Thursday, 26 September 2013

British Owls

The British Wildlife Centre houses all seven species of British Owl.

Although some are more British than others, it was good to observe them at close quarters.

I managed to grab a few shots of four of the owls.

Tawny Owl

The Owls proved more difficult to photograph than most of the other animals at the centre.

Long-eared Owl
The owls were bought out into an area called "The Dell" for a display.
Five of the owls were used in the display when we were there. Of the seven owls the Little Owl and the Short-eared Owl were not flown.

Snowy Owl
A stunning bird, but difficult to get any natural looking shots given the surroundings.
There was a real shortage of natural looking perches, and half of the area would have a background of people in the shots.

Eagle Owl

I managed this shot while the bird was inside it's normal enclosure.
The rest of the Eagle Owl shots were taken during the display.

Eagle Owl

Eagle Owl

Wednesday, 25 September 2013

Badgers atThe British Wildlife Centre

Having been interested in wildlife all my life, I find it incredible that I have never managed to see a Badger alive in the wild.
The closest I've got to seeing one is when  I have come across one laying motionless by the side of the road, sadly an all too frequent occurrence.

So when I approached the Badger enclosure it was no great surprise to find it devoid of Badgers.
But after wondering off to look at the snake pens, I gave a quick glance over the side of the Badger pen and was shocked to see a Badger wondering around it's enclosure.

Sadly with the current cull taking place in parts of the country, far fewer badgers will be alive in the wild.

A cull that is ill conceived and ill advised.
A cull that is widely condemned by leading scientists.
The Isle of man has no Badgers yet bovine TB has been present.

This cull makes no sense, has no credibility or scientific basis.
Yet it's still taking place.

And we call ourselves a nation of animal lovers!!

Tuesday, 24 September 2013

Polecats and Scottish Wildcats at The British Wildlife Centre

The Polecat is a member of the Mustelid family which also includes the Stoat, Weasel, Badger and Otter among this group.

They feed on a range of prey including Rabbit, Water Voles, Snakes, Trout, Frogs and some ground nesting birds.

Superbly photogenic animals, I could have watched these all afternoon.
Another reason to make a return visit in the near future.

Don't be fooled by the cute face

Another animal in the photogenic category is the Scottish Wildcat.
The chances of actually seeing a truly wild Scottish Wildcat in the wild is very slim indeed. 
So to be able to watch and photograph some here is a chance not to be missed. I'm not sure exactly how many the British Wildlife Centre houses, but there were three enclosures dedicated to them and I managed a few shots of two of them.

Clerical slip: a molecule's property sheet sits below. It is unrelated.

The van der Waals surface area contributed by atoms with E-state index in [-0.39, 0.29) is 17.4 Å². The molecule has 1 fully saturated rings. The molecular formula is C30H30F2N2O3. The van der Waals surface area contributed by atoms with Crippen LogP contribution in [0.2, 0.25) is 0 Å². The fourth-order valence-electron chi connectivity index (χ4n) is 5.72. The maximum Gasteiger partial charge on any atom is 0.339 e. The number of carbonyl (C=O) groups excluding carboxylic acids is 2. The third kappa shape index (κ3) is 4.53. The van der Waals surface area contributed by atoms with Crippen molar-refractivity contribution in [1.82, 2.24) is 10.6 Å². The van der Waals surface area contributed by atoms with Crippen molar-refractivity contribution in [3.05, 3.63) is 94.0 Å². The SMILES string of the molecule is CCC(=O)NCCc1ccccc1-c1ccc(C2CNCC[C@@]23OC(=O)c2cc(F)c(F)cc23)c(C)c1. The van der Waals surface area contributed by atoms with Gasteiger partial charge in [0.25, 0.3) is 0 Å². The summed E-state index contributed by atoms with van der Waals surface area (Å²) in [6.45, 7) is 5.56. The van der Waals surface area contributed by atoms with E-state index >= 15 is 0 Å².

Scottish Wildcat
Bearing a strong resemblance to the domestic cat, Scottish Wildcats can be told by a blunt-ended bushier tail marked with thick black rings. They are normally stripier than a domestic cat.

Their diet consists of Hares, Rabbits, Small Mammals and game birds.

Monday, 23 September 2013

Otter's at The British Wildlife Centre.

Until two years ago I had never seen a wild Otter in Britain. 
It was not until I made a trip to Scotland and while tucking into a takeaway in a car park overlooking a bay, I saw my first wild Otters.

That was in 2012 and this year I was lucky enough to visit a site in England that held two Otters. This proved to be quite a close encounter, with the Otters showing no fear of any of the people standing along the river bank. They would come out of the water and sniff around peoples feet, before sliding back into the water and swimming off down stream.

The British Wildlife Centre had Otters. In fact they had three separate pens for them and an indoor holt.
The holt was housed in a small wooden structure, it had two holts and one of these had an Otter tucked down inside it.
If this wasn't good enough just outside were the open pens that housed Otters in each one.
The first pen contained an Otter that was quite confiding.

Having walked round once, we decided we would make a second trip round. Heading straight for the Otters enclosures.
Reaching the middle pen there were two Otters splashing about in the water.
The light wasn't good, but some photos had to be taken.

The start of the fight

Getting a little heated

A sneaky attack

Is this getting serious?

All seems calm again.

The next entry will feature two species I have never seen in the wild, and probably never will.